In throttle position 4, relay coils CRA and CRC for relays RA and RC are energized so that current flows only to coil SB via relay RC and to contacts D, C of relay RA so that only solenoid valve B is opened and a flow rate of 0.75 is obtained.
In throttle position 5, relays RB, RC and RD are energized so that current flows to coil SC via relay RC, relay RE, and contacts H, G of relay RA so that a flow rate of unity is obtained.
In throttle position 6, all four of the relays are energized so that current flows only to coil SA via relay RC, contacts L, K of relay RD and contacts A, B of relay RA, and to coil SB via relay RC and contacts D, C of relay RA. By adding the flow rates for the individual valves A and B, a flow rate of 1.25 is obtained.
In throttle position 7, relays RB and RC are energized so that current flows only to coil SA via relay RC, contacts M, N of relay RD and contacts F, E of relay RA and to coil SC via relay RC, relay RB and contacts H, G of relay RA and contacts J, I of relay RD so that valves A and C are opened for a flow rate of 1.50.
Finally, in throttle position 8, relays RA, RB and RC are energized so that current flows only to coil SB via relay RC and contacts D, C of relay RA and to coil SC via relay RC, relay RB and contacts J, I of relay RD so that valves B and C are opened for a flow rate of 1.75.
Although the various component values may be selected in a manner known to those skilled in the relevant technology in order to satisfy particular conditions, an exemplary embodiment of the circuit shown in FIG. 2 can be realized wherein relay RA is a type 8155259 relay with a coil resistance of approximately 2000 ohms, relay RB and RC are type 8363168 relays having a coil resistance of approximately 1128 ohms and relay RD is a type 8357415 relay having a coil resistance also of 1128 ohms, and wherein valves A, B and C are solenoid valves having coil resistances of 375 ohms.
The described embodiment of the invention is only considered to be preferred and illustrative of the inventive concept. The scope of the invention is not to be restricted to such embodiment. Various and numerous other arrangements may be devised by one skilled in the art without departing from the spirit and scope of this invention. For example, it would be possible to utilize the flow rate control system of the present invention to meter a predetermined fluid flow in various amounts to a desired discharge point for mixing with a further fluid flow being delivered in different amounts at different times for a wide variety of applications, such as for diluting gas in preparation of a calibration curve in gas analysis. In such other applications, the control circuit of the present invention would be triggered as a function of changes in the control device setting the amount of main fluid flow so that the diluent fluid flow amount could be correspondingly changed automatically. Thus, the desired proportion of main and diluent fluids is maintained irregardless of changes in the main fluid flow rate. In addition, a single valve in a single flow line may be used in accordance with the present invention for varying the rate of flow of a fluid having progressive energized states corresponding to wider flow openings through the valve. It should be understood that I wish to embody within the scope of the patent warranted hereon all such modifications as reasonably and properly come within the scope of my contribution to the art.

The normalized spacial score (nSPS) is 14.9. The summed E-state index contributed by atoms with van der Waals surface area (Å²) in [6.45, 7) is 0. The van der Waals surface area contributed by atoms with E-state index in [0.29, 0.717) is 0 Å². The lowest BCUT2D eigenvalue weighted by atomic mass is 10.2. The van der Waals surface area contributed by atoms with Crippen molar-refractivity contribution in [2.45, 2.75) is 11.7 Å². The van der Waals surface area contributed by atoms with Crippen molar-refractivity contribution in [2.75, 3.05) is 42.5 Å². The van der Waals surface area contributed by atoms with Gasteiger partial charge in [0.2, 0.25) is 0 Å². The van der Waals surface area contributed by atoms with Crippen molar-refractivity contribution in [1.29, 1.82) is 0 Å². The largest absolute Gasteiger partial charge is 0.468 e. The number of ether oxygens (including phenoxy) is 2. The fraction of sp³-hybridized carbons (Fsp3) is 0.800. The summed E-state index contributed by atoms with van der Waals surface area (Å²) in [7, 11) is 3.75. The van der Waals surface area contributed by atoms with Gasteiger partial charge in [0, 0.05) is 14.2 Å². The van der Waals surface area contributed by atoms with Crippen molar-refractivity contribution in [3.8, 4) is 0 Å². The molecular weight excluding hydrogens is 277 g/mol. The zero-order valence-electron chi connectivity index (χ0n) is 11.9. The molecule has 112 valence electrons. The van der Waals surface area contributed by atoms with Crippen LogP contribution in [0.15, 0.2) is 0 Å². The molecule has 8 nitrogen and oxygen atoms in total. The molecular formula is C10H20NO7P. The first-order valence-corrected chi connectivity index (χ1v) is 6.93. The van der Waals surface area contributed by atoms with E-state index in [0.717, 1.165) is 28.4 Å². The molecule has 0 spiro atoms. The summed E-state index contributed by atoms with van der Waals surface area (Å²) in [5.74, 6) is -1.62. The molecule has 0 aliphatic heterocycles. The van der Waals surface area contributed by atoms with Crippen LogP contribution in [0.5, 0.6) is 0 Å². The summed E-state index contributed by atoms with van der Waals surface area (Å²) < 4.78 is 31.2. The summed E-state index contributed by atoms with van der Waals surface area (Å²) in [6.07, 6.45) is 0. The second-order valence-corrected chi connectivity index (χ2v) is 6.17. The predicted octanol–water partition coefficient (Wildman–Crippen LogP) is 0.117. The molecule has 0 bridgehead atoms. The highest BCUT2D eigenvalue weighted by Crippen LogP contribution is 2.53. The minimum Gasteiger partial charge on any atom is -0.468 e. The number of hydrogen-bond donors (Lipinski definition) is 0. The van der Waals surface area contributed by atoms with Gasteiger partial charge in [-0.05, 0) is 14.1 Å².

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|U.S. Classification||123/25.00N, 123/25.00J, 123/25.00E|
|International Classification||F02D19/12, F02M25/022, F02B3/06|
|Cooperative Classification||F02D19/12, F02B3/06, Y02T10/121|
|Jan 26, 1982||AS||Assignment|
Owner name: MERCOR CORPORATION, FRANKLIN PARK, IL. A CORP OF
Free format text: ASSIGNMENT OF ASSIGNORS INTEREST.;ASSIGNOR:MAGGIO, JOSEPH D.;REEL/FRAME:003960/0401
Effective date: 19820112
|Oct 27, 1987||REMI||Maintenance fee reminder mailed|
|Mar 27, 1988||LAPS||Lapse for failure to pay maintenance fees|
|Jun 14, 1988||FP||Expired due to failure to pay maintenance fee|
Effective date: 19880327